{% set users = entries('users').whereNotBetween('votes', [25, 50]).get() %}


The whereIn method verifies that a given column's value is contained within the given array.

{% set users = entries('users').whereIn('id', [1, 2, 3]).get() %}


The whereNotIn method verifies that a given column's value is not contained within the given array.

{% set users = entries('users').whereNotIn('id', [1, 2, 3]).get() %}


The whereNull method verifies that the value of the given column is NULL.

{% set users = entries('users').whereNull('updated_at').get() %}


The whereNotNull method verifies that the column's value is not NULL.

{% set users = entries('users').whereNotNull('updated_at').get() %}


The whereDate method may be used compare a column's value against a date.

{% set users = entries('users').whereDate('created_at', '>=', '2009-10-10').get() %}

Similar to where you may omit the operator and simply pass the column and value.

{% set users = entries('users').whereDate('created_at', '>=', '2009-10-10').get() %}


The whereMonth method may be used compare a column's value against a specific month of an year.

{% set users = entries('users').whereMonth('created_at', '>', '9').get() %}

Similar to where you may omit the operator and simply pass the column and value.

{% set users = entries('users').whereMonth('created_at', '10').get() %}


The whereYear method may be used compare a column's value against a specific year.

{% set users = entries('users').whereYear('created_at', '>', '9').get() %}

Similar to where you may omit the operator and simply pass the column and value.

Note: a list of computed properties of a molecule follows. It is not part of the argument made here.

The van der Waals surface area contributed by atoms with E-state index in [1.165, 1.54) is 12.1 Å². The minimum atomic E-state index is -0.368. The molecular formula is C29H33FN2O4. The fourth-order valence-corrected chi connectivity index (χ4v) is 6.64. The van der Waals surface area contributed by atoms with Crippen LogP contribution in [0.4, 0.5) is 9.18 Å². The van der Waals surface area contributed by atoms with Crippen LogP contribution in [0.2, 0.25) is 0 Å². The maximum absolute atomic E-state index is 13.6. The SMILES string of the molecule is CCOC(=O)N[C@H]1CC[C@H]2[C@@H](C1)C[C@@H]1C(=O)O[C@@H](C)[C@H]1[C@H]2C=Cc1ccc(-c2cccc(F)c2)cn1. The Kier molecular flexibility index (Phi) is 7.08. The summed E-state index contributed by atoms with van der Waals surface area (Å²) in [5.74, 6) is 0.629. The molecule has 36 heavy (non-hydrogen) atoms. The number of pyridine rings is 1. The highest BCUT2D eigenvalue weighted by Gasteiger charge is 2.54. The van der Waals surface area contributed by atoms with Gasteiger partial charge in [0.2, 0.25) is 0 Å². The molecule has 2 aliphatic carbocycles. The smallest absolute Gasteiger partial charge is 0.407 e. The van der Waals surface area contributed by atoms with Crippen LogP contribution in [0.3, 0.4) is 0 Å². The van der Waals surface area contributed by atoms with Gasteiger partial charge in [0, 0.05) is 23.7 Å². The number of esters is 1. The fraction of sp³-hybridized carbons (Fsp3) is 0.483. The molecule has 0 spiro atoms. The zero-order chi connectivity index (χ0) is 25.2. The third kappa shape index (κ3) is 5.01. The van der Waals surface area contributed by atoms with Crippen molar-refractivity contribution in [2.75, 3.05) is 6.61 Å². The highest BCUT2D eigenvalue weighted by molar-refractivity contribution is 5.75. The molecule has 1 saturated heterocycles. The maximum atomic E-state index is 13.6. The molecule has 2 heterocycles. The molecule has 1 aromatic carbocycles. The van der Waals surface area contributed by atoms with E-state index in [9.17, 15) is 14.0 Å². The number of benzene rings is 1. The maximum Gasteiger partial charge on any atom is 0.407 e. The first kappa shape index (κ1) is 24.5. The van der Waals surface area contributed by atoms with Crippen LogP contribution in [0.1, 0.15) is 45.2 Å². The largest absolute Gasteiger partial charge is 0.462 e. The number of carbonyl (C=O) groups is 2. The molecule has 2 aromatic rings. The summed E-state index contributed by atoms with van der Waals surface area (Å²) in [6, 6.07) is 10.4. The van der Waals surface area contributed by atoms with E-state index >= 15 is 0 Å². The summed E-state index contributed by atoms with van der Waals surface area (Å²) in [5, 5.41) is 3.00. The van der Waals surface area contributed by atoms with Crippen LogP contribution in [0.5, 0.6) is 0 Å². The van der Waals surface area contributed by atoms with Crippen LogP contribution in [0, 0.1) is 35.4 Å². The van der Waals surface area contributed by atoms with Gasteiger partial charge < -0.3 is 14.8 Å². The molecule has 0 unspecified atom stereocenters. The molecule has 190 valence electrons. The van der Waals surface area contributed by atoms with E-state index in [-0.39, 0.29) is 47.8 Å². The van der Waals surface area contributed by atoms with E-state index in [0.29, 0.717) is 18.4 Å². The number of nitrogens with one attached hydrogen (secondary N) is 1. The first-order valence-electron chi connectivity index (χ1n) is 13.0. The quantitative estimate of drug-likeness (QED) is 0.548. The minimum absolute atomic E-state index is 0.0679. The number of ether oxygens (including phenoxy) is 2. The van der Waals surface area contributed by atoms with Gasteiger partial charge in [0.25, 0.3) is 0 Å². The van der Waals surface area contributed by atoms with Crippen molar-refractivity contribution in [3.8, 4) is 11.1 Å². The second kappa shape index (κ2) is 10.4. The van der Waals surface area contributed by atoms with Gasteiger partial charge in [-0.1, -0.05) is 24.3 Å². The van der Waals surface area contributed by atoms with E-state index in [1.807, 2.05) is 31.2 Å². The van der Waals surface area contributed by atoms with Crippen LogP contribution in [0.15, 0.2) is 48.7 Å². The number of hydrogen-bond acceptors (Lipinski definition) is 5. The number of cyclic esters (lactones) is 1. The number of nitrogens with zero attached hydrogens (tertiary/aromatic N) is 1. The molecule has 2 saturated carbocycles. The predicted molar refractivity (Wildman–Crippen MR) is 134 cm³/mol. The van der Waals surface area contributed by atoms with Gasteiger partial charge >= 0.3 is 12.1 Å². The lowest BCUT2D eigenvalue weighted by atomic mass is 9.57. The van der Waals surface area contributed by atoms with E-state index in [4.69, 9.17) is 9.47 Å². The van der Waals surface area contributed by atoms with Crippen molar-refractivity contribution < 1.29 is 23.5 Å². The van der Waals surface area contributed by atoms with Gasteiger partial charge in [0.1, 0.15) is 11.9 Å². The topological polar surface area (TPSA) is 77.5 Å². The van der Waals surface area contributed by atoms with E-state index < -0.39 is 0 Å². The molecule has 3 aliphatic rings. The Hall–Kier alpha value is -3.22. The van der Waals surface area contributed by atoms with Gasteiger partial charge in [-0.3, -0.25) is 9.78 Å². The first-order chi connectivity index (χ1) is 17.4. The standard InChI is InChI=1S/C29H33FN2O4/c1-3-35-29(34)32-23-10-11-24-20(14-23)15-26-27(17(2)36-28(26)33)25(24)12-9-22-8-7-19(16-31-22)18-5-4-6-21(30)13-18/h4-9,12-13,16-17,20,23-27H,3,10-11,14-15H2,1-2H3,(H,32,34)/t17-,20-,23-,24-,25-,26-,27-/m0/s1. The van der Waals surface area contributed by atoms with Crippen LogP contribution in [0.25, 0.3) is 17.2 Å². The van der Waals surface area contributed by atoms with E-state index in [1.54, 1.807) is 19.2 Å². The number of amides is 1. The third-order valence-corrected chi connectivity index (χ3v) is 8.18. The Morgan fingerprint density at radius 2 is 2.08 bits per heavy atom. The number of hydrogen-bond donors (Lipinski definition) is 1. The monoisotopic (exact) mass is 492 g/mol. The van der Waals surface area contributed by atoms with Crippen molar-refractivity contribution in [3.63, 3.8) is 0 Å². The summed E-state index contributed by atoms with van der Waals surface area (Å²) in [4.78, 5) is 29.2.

{% set users = entries('users').whereYear('created_at', '10').get() %}

JSON Where Clauses

Laravel supports querying JSON column types on databases that provide support for JSON column types. You can leverage this the in the criteria queries too. Currently, this includes MySQL 5.7+ and Postgres. To query a JSON column, use the -> operator:

{% set users = entries('users')
    .where('options->language', 'en')
    .get() %}

{% set users = entries('users')
    .whereIn('preferences->dining->meal', ['fish', 'steak'])
    .get() %}

Ordering, Grouping, Limit, & Offset

The Streams Platform supports a number of Laravel methods for ordering, grouping, limit, and offsetting records.


The orderBy method allows you to sort the result of the query by a given column.

{% set users = entries('users').orderBy('name', 'desc').get() %}


The inRandomOrder method may be used to sort the query results randomly. For example, you may use this method to fetch a random record.

{% set user = entries('users').inRandomOrder().first() %}


The groupBy method can be used to group the query results.

{% set users = entries('users').groupBy('category').get() %}


The having method is used often in conjunction with the groupBy method.

{% set users = entries('users')
    .having('account_id', '>', 100)
    .get() %}


The skip method is an alias for offset.

{% set users = entries('users').skip(10).get() %}


The offset method skips a number of results from the query.

{% set users = entries('users').offset(10).get() %}


The take method is an alias for limit.

{% set users = entries('users').take(5).get() %}


The limit method specifies the number of results to return.

{% set users = entries('users').limit(5).get() %}


@todo - Link to searchable models or searchable streams flag or both


The search method returns a new search criteria instance which can be used just like the entry and eloquent criteria.

{% set results = entries('users')
    .get() %}

You can also continue to manipulate the query after searching.

{% set results = entries('users')
    .where('active', true)
    .get() %}